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Research Papers

Effects of Rotation and Buoyancy Forces on the Flow Field Behavior Inside a Triangular Rib Roughened Channel

[+] Author and Article Information
Luca Furlani

Polytechnical Department of Engineering
and Architecture,
University of Udine,
Udine 33100, Italy

Alessandro Armellini

Polytechnical Department of Engineering
and Architecture,
University of Udine, Udine 33100, Italy

Luca Casarsa

Polytechnical Department of Engineering
and Architecture,
University of Udine,
Udine 33100, Italy
e-mail: luca.casarsa@uniud.it

1Corresponding author.

Contributed by the International Gas Turbine Institute (IGTI) of ASME for publication in the JOURNAL OF TURBOMACHINERY. Manuscript received July 20, 2015; final manuscript received October 17, 2016; published online January 24, 2017. Assoc. Editor: Kenichiro Takeishi.

J. Turbomach 139(5), 051001 (Jan 24, 2017) (11 pages) Paper No: TURBO-15-1162; doi: 10.1115/1.4035103 History: Received July 20, 2015; Revised October 17, 2016

The flow field inside a triangular cooling channel for the leading edge of a gas turbine blade has been investigated. The efforts were focused on the investigation of the interaction between effects of rotation, of buoyancy forces, and those induced by turbulence promoters, i.e., perpendicular square ribs placed on both leading and trailing sides of the duct. Particle image velocimetry (PIV) and stereo-PIV measurements have been performed for ReDh = 104, rotation number of 0, 0.2, and 0.6, and buoyancy parameter equal to 0, 0.08, and 0.7. Coriolis secondary flows are detected in the duct cross section, but contrary to the smooth case, they are characterized by a single main vortex and are less affected by an increase of the rotation parameter. Moreover, their main topology is only marginally sensitive to the buoyancy forces. Conversely, the features of the recirculation structure downstream the ribs turned out to be more sensitive to both the buoyancy forces and to the stabilizing/destabilizing effect on the separated shear layer induced by rotation.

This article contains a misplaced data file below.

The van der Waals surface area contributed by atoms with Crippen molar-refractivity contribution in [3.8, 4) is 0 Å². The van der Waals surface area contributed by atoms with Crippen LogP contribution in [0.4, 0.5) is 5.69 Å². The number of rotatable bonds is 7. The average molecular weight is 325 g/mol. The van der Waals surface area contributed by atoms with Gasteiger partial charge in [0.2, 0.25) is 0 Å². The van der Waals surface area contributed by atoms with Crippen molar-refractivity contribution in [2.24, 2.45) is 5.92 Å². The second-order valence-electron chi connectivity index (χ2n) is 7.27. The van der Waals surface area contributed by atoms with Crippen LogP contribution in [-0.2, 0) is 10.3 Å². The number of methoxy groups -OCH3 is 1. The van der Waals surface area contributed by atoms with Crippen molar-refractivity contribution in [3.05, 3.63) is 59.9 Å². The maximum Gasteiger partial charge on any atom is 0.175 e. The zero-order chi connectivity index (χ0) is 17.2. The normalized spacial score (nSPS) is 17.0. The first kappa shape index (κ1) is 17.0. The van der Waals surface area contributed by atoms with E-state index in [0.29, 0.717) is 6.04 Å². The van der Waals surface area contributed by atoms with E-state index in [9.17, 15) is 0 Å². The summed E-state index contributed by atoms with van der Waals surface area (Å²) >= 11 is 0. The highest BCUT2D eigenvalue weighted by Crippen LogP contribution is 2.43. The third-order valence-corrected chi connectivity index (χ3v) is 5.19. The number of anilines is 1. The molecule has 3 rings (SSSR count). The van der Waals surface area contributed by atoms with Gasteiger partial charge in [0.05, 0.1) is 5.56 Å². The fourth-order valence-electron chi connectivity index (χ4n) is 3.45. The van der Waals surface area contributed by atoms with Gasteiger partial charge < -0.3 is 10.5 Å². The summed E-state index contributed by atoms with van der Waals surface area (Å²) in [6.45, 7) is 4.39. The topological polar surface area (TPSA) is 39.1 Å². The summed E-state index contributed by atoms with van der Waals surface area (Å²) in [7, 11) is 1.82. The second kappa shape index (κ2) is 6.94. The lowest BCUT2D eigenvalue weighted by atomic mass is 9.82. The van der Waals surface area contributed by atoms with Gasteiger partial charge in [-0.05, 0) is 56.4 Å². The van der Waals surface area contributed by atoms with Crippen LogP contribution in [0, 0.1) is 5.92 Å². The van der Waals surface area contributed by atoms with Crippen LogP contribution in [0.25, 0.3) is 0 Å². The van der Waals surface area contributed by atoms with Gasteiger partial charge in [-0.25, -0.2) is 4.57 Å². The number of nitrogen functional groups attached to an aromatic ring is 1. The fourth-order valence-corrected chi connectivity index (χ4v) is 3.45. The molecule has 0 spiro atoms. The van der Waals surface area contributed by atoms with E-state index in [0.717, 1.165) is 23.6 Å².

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References

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Figures

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Fig. 1

Illustration of forces and main flows features found in a rotating duct

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Fig. 2

Experimental facility, nomenclature, and positions of the PIV measurement planes: (a) left view, (b) front view-scale (2:1), (c) top view, (d) measurement plane position, and (e) rib-roughened wall: cross section detail

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Fig. 3

Measurement setup used for 2D-PIV on plane xy′ (a) and stereo-PIV on plane yz

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Fig. 4

Optical setup sketch and parallax error description

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Fig. 5

Parallax error compensation for 2D xy′ measurements: examples of calibration by means of dedicated target displacement (a) and (b) and resulting optical axis position (red dashed lines) and displacement correction fields (c) and (d)

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Fig. 6

Comparison of 2D and stereo-PIV data extracted on the intersection line of xy′ and yz planes of U and V′ profiles from 2D-PIV on xy′ and S-PIV on yz (a) leading side and (b) trailing side

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Fig. 7

Stream tracers and contour plot of the in-plane turbulence intensity in plane xy′ for Ro = 0

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Fig. 8

Stream tracers in plane xy′ for all the rotating cases

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Fig. 9

Contour plots of the turbulence intensity in plane xy′ for all the rotating cases

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Fig. 10

uv′〉 Reynolds stresses component extracted at y′/h = 0.5 from plane xy′, (a) static versus Ro = 0.2 and (b) static versus Ro = 0.6 test cases

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Fig. 11

Stream tracers (a) and (b) and contour plots of nondimensional streamwise velocity component U/Ub (c) and (d) in plane yz for the smooth channel configuration [5]

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Fig. 12

Stream tracers in plane yz for all the rotating cases

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Fig. 13

Contour plots of the nondimensional streamwise velocity component U/Ub in plane yz for all rotating cases

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Fig. 14

Tu levels in plane yz for Ro = 0.6

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